Love, Loss And More
K R Meera’s The Unseeing Idol of Light is a pitch-perfect rendition of strong emotions.By Vivek Tejuja
I remember the first time I met K R Meera. It was in Goa at a Writers and Readers Festival of some sort. I had just finished reading Aarachar in English, translated as Hangwoman—a sweeping tale of generations of hangmen so to speak and then a woman going on and becoming one, her story through decades and more. I also remember that I had to interview her that week, and I was shaking. I was a nervous wreck, you might say. And that is when she eased me by just being herself. Her warm, tender and compassionate self. Having said this, I used to always wonder then why was there so much brutality in her books and it hit me after finishing her latest translated book, The Unseeing Idol of Light.
There is brutality because that’s how the world works. Because of that brutality, she manages to infuse some kind of hope and love to the plot, thereby redeeming her characters to some extent. The Unseeing Idol of Light is a book about disappearances, love, longing and sometimes, it helps just to make us see the nature of obsession. Deepti has vanished mysteriously. There is no trace of her anywhere at all. Consumed with grief, her husband, Prakash, loses his eyesight. Also, the pain is double-fold since Deepti was pregnant with their child. Amid all of this enters Rajani, a woman with a tormented and brutal past. We all have our own demons after all, don’t we? So Rajani is attracted to Prakash and though he is drawn to her as well, he is unable to love her the way he loves Deepti. This is where the story begins. Of the disappeared Deepti, the lovelorn Prakash and the hungry-for-love Rajani.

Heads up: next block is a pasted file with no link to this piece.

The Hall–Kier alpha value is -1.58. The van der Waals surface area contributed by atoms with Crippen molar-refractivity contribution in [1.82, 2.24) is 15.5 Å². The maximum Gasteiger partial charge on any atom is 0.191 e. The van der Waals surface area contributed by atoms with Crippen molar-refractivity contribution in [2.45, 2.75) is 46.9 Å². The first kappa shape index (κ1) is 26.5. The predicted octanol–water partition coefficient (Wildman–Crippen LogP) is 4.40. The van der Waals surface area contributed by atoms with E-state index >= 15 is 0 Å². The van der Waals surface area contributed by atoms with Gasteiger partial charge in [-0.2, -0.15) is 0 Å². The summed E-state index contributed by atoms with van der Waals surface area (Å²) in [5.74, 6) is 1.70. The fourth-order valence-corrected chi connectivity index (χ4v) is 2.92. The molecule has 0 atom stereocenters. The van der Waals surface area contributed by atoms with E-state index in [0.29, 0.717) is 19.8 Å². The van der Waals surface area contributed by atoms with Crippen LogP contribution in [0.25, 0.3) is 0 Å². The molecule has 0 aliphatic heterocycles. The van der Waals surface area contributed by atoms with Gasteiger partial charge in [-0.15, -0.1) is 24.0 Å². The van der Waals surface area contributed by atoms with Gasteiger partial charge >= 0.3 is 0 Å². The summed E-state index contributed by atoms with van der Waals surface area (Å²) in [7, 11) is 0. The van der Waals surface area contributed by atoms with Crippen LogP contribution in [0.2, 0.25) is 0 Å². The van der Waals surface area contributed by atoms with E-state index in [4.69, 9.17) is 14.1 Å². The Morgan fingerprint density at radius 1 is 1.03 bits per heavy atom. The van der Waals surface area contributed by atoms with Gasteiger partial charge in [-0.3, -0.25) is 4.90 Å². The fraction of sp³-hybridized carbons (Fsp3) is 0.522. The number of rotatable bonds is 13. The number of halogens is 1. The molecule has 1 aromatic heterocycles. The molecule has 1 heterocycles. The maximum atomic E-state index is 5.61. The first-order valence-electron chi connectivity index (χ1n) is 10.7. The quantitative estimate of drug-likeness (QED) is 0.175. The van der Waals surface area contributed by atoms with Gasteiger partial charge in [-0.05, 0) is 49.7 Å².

K R Meera’s characters lead complex lives. They know that perhaps they are not to be loved or equipped to give love in good measure. They are flawed and so are their stories. Meera’s writing is measured, exact and sometimes so lucid that it takes your breath away. I think to a very large extent I could also see myself or at least see some strains of myself in her characters, but because they are so broken, you or even I for that matter wouldn’t admit to that. Meera sees, observes, takes notes and then writes about people she meets or experiences. The Unseeing Idol of Light is the kind of book that needs deep thought and contemplation. Ministry Nair’s translation is pitch-perfect, even though I don’t know Malayalam, but the emotions in the writing came through. To me, that is a hallmark of a great translation. What we need in the country is to garner more regional writers, the ones that write in all languages but English and do a stupendous job of it. For that alone and more, I would highly recommend K R Meera’s short but sustaining work, The Unseeing Idol of Light.